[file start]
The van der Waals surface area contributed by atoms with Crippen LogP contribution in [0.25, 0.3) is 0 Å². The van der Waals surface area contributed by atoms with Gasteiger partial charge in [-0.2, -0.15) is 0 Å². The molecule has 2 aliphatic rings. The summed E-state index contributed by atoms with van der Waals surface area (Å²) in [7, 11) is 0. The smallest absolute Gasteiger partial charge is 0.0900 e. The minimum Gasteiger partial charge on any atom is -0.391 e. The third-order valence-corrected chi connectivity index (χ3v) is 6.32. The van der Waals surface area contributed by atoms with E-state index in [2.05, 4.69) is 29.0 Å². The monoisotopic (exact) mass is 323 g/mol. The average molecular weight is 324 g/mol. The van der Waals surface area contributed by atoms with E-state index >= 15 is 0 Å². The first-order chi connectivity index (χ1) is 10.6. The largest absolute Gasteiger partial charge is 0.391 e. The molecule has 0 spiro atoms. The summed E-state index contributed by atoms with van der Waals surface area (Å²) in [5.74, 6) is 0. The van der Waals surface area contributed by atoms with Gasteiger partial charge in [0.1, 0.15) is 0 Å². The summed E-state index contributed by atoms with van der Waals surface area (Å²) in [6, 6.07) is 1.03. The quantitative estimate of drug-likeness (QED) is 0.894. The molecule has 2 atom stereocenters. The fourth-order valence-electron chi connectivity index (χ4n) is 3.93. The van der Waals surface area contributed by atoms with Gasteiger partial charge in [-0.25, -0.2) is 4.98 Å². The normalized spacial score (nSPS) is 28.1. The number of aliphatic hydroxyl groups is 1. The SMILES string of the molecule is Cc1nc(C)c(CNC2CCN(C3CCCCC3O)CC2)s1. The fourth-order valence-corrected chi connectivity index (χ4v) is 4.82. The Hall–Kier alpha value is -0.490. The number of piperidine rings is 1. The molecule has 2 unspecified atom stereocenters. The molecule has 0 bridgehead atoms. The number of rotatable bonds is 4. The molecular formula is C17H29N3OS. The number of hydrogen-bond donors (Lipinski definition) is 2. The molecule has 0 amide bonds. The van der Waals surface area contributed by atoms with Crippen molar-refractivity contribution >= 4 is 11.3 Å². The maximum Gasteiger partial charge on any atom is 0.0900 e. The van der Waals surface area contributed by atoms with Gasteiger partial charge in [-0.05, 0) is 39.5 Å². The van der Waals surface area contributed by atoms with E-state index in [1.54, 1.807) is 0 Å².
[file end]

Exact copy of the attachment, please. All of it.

The van der Waals surface area contributed by atoms with Crippen LogP contribution in [0.25, 0.3) is 0 Å². The van der Waals surface area contributed by atoms with Gasteiger partial charge in [-0.2, -0.15) is 0 Å². The molecule has 2 aliphatic rings. The summed E-state index contributed by atoms with van der Waals surface area (Å²) in [7, 11) is 0. The smallest absolute Gasteiger partial charge is 0.0900 e. The minimum Gasteiger partial charge on any atom is -0.391 e. The third-order valence-corrected chi connectivity index (χ3v) is 6.32. The van der Waals surface area contributed by atoms with E-state index in [2.05, 4.69) is 29.0 Å². The monoisotopic (exact) mass is 323 g/mol. The average molecular weight is 324 g/mol. The van der Waals surface area contributed by atoms with E-state index >= 15 is 0 Å². The first-order chi connectivity index (χ1) is 10.6. The largest absolute Gasteiger partial charge is 0.391 e. The molecule has 0 spiro atoms. The summed E-state index contributed by atoms with van der Waals surface area (Å²) in [5.74, 6) is 0. The van der Waals surface area contributed by atoms with Gasteiger partial charge in [0.1, 0.15) is 0 Å². The summed E-state index contributed by atoms with van der Waals surface area (Å²) in [6, 6.07) is 1.03. The quantitative estimate of drug-likeness (QED) is 0.894. The molecule has 2 atom stereocenters. The fourth-order valence-electron chi connectivity index (χ4n) is 3.93. The van der Waals surface area contributed by atoms with Gasteiger partial charge in [-0.25, -0.2) is 4.98 Å². The normalized spacial score (nSPS) is 28.1. The number of aliphatic hydroxyl groups is 1. The SMILES string of the molecule is Cc1nc(C)c(CNC2CCN(C3CCCCC3O)CC2)s1. The fourth-order valence-corrected chi connectivity index (χ4v) is 4.82. The Hall–Kier alpha value is -0.490. The number of piperidine rings is 1. The molecule has 2 unspecified atom stereocenters. The molecule has 0 bridgehead atoms. The number of rotatable bonds is 4. The molecular formula is C17H29N3OS. The number of hydrogen-bond donors (Lipinski definition) is 2. The molecule has 0 amide bonds. The van der Waals surface area contributed by atoms with Crippen molar-refractivity contribution >= 4 is 11.3 Å². The maximum Gasteiger partial charge on any atom is 0.0900 e. The van der Waals surface area contributed by atoms with Gasteiger partial charge in [-0.05, 0) is 39.5 Å². The van der Waals surface area contributed by atoms with E-state index in [1.54, 1.807) is 0 Å².